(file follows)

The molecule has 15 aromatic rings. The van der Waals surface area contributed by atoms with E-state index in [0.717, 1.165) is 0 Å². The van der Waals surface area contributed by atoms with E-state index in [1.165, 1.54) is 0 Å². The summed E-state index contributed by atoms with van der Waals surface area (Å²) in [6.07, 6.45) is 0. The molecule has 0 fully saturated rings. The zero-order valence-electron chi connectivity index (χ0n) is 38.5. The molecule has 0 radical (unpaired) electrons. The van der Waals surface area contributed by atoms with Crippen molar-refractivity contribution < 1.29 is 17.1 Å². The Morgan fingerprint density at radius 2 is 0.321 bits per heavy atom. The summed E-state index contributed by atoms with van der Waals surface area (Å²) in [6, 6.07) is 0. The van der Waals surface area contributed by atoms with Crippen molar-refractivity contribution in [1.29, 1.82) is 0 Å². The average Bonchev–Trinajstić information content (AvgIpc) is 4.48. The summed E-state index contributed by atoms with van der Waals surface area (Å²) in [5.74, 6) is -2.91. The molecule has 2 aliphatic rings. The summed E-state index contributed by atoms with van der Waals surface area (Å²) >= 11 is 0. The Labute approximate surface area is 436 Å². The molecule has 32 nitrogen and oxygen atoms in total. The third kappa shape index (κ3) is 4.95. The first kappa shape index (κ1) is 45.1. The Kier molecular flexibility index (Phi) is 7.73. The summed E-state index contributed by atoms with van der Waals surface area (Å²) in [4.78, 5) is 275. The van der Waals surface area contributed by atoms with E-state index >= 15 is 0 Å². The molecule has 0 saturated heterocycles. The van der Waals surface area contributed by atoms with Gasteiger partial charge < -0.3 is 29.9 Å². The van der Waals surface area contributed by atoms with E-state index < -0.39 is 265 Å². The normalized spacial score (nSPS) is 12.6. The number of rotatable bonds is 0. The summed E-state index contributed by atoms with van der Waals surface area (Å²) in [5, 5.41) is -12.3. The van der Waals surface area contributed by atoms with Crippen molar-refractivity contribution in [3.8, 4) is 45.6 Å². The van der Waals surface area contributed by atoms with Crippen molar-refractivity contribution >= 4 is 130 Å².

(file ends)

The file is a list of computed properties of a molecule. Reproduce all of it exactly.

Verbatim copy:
The molecule has 15 aromatic rings. The van der Waals surface area contributed by atoms with E-state index in [0.717, 1.165) is 0 Å². The van der Waals surface area contributed by atoms with E-state index in [1.165, 1.54) is 0 Å². The summed E-state index contributed by atoms with van der Waals surface area (Å²) in [6.07, 6.45) is 0. The molecule has 0 fully saturated rings. The zero-order valence-electron chi connectivity index (χ0n) is 38.5. The molecule has 0 radical (unpaired) electrons. The van der Waals surface area contributed by atoms with Crippen molar-refractivity contribution < 1.29 is 17.1 Å². The Morgan fingerprint density at radius 2 is 0.321 bits per heavy atom. The summed E-state index contributed by atoms with van der Waals surface area (Å²) in [6, 6.07) is 0. The van der Waals surface area contributed by atoms with Crippen molar-refractivity contribution in [1.29, 1.82) is 0 Å². The average Bonchev–Trinajstić information content (AvgIpc) is 4.48. The summed E-state index contributed by atoms with van der Waals surface area (Å²) in [5.74, 6) is -2.91. The molecule has 2 aliphatic rings. The summed E-state index contributed by atoms with van der Waals surface area (Å²) >= 11 is 0. The Labute approximate surface area is 436 Å². The molecule has 32 nitrogen and oxygen atoms in total. The third kappa shape index (κ3) is 4.95. The first kappa shape index (κ1) is 45.1. The Kier molecular flexibility index (Phi) is 7.73. The summed E-state index contributed by atoms with van der Waals surface area (Å²) in [4.78, 5) is 275. The van der Waals surface area contributed by atoms with E-state index >= 15 is 0 Å². The molecule has 0 saturated heterocycles. The van der Waals surface area contributed by atoms with Gasteiger partial charge < -0.3 is 29.9 Å². The van der Waals surface area contributed by atoms with E-state index < -0.39 is 265 Å². The normalized spacial score (nSPS) is 12.6. The number of rotatable bonds is 0. The summed E-state index contributed by atoms with van der Waals surface area (Å²) in [5, 5.41) is -12.3. The van der Waals surface area contributed by atoms with Crippen molar-refractivity contribution in [3.8, 4) is 45.6 Å². The van der Waals surface area contributed by atoms with Crippen molar-refractivity contribution >= 4 is 130 Å².